Long radar-detection range is crucial for avoiding tickets
Discussions about radar detectors inevitably get around to the question: What's the best radar detector? Tough call: the definition of "best" varies widely, as do drivers' expectations.
For instance, most new owners are thrilled when their detector goes off before a radar-equipped cruiser pops into view.
But on other occasions the warning inexplicably comes too late to be useful. And they're
baffled by frequent K- and Ka-band alerts when they haven't seen a police vehicle for hours. Eventually they upgrade, figuring: If it's the most expensive, certainly it will deliver the best protection.
Not necessarily. Pick a model that's lousy at detecting POP-mode radar, for instance, and divine intervention may be needed to sneak past some highway patrol radar guns unscathed.
Two models claiming to be the ultimate in radar protection are the Valentine One (or V1), and the BEL (Beltronics) STi Magnum. To gauge their merit, we anonymously purchased samples and ran them through our battery of tests.
Until the arrival of the BEL STi Magnum, the Valentine One was the only windshield-mount model in the over-$395 price segment. It's since been joined by others. These include some GPS-enabled models, the Escort Passport Max, Escort Passport Max2 and the BEL (Beltronics) Pro 500. Also included is a non-GPS model, the Escort Redline, which set a record when it detected our radar guns from a supernatural 14.17-mile distance.
The issue of long-range supremacy brought up a question I've never been able to
answer. Nor has anyone else: Given unrestricted room, how far away can the best radar detectors spot police radar?
The Test Site
To find out, we'd require some extra space. Eventually we found a suitable venue in western Arizona, a 13-mile-long swath of die-straight, level state highway. We measured its elevation at 1,000-foot intervals using GPS units, double-checking the data with Google Earth. Both sources showed less than a few hundred feet of elevation deviation over the length of the site.
In the interest of fairness, it's worth noting that the farthest point on the site was about 200 feet higher in elevation than the radar vehicle, parked on the shoulder some 12 miles away. This extra height initially gave each detector a better chance of spotting the radar. But after our target car had descended that tiny hill, the remainder of the course was almost flat, marked occasionally by imperceptible high points.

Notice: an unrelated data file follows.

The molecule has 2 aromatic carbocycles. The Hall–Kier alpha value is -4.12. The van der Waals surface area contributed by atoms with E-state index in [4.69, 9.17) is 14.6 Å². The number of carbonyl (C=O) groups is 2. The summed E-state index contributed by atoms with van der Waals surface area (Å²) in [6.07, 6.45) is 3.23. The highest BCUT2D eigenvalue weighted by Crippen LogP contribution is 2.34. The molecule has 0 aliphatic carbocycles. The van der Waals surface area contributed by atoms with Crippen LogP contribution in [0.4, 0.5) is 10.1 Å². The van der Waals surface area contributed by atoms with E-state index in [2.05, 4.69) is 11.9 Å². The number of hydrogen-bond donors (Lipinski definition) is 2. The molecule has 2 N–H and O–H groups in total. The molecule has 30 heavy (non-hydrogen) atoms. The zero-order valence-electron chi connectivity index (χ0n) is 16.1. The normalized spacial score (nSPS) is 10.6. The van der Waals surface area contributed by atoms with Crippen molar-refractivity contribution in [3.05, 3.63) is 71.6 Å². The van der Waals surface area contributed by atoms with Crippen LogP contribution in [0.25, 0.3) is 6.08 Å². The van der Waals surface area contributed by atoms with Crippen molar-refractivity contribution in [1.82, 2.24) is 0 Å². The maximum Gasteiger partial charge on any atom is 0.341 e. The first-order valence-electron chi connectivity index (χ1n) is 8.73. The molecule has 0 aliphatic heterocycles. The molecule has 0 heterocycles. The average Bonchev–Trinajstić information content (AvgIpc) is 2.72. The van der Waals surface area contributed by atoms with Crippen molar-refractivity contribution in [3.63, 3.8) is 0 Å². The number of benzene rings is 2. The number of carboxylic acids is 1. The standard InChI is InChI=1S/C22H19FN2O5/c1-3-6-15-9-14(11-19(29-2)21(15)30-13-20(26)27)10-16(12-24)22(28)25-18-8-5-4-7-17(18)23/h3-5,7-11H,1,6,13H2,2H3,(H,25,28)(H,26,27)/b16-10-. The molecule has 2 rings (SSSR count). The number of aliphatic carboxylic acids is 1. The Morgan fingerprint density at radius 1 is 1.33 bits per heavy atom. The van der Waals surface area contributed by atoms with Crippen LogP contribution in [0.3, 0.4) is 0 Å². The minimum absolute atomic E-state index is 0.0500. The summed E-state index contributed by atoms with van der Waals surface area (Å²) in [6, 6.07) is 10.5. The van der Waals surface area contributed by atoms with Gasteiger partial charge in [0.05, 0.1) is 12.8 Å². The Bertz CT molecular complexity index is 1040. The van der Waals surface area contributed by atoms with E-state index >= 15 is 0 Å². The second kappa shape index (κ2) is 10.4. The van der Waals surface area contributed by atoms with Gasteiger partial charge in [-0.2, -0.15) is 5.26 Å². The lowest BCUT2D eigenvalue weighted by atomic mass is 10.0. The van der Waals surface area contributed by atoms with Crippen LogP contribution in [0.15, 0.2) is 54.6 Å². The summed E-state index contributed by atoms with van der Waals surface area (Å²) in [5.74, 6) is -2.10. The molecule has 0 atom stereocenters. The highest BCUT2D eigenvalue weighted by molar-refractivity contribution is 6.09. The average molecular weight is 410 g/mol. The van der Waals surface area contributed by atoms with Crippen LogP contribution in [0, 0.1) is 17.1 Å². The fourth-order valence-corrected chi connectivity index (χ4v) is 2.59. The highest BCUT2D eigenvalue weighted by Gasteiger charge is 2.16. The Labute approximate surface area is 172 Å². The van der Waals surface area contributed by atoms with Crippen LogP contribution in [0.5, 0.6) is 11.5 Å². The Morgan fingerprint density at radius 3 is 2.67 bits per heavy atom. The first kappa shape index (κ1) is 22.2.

We also tested the BEL STi Magnum and Valentine One at our Hill/Curve Test Site 30 miles northwest of Phoenix, the ultimate real-world test.
The cruiser is hunkered down in a plunging S-curve, its radar picking off vehicles as they pop into view less than 750 feet away.
How We Rated Them
A maximum score of 200 points was possible: 140 for radar performance and 20 each for resistance to false alarms, features and ergonomics. Radar scores were weighted by threat level. X band: 5 points, K band: 20 points and 15 each for the three Ka-band frequencies. Radar scores from the two test sites were averaged.
- Hot X/K-band sensitivity
- Class-leading laser detection
- Simple controls
- Uneven Ka-band sensitivity
- Few features
- No auto mute
- Abundant false alarms
The Valentine One, introduced in 1991, received laser-detection circuitry in the mid-1990s and a revised circuit board in 2007. Aside from minor firmware revisions over the decades, it's otherwise unchanged from the original.
Particularly in light of its age, the V1 delivered stellar X- and K-band maximum radar range, equaling the BEL STi Magnum at 11.3 miles. But it stumbled somewhat on the widely used 35.5-gigahertz Ka band frequency.
Same thing at the Hill/Curve Test site. Although its X- and K-band scores were excellent, closely trailing the BEL STi Magnum's, again it lagged well behind the BEL on 35.5 GHz Ka-band. We noticed the same behavior in a later shootout with the Escort Redline.
More troubling was the V1's sudden refusal to detect K-band radar, even when parked next to the gun. The Valentine One displayed no warning of possible trouble, but it clearly was dead on K band. After purchasing a second sample, also with the latest software, we re-ran both tests.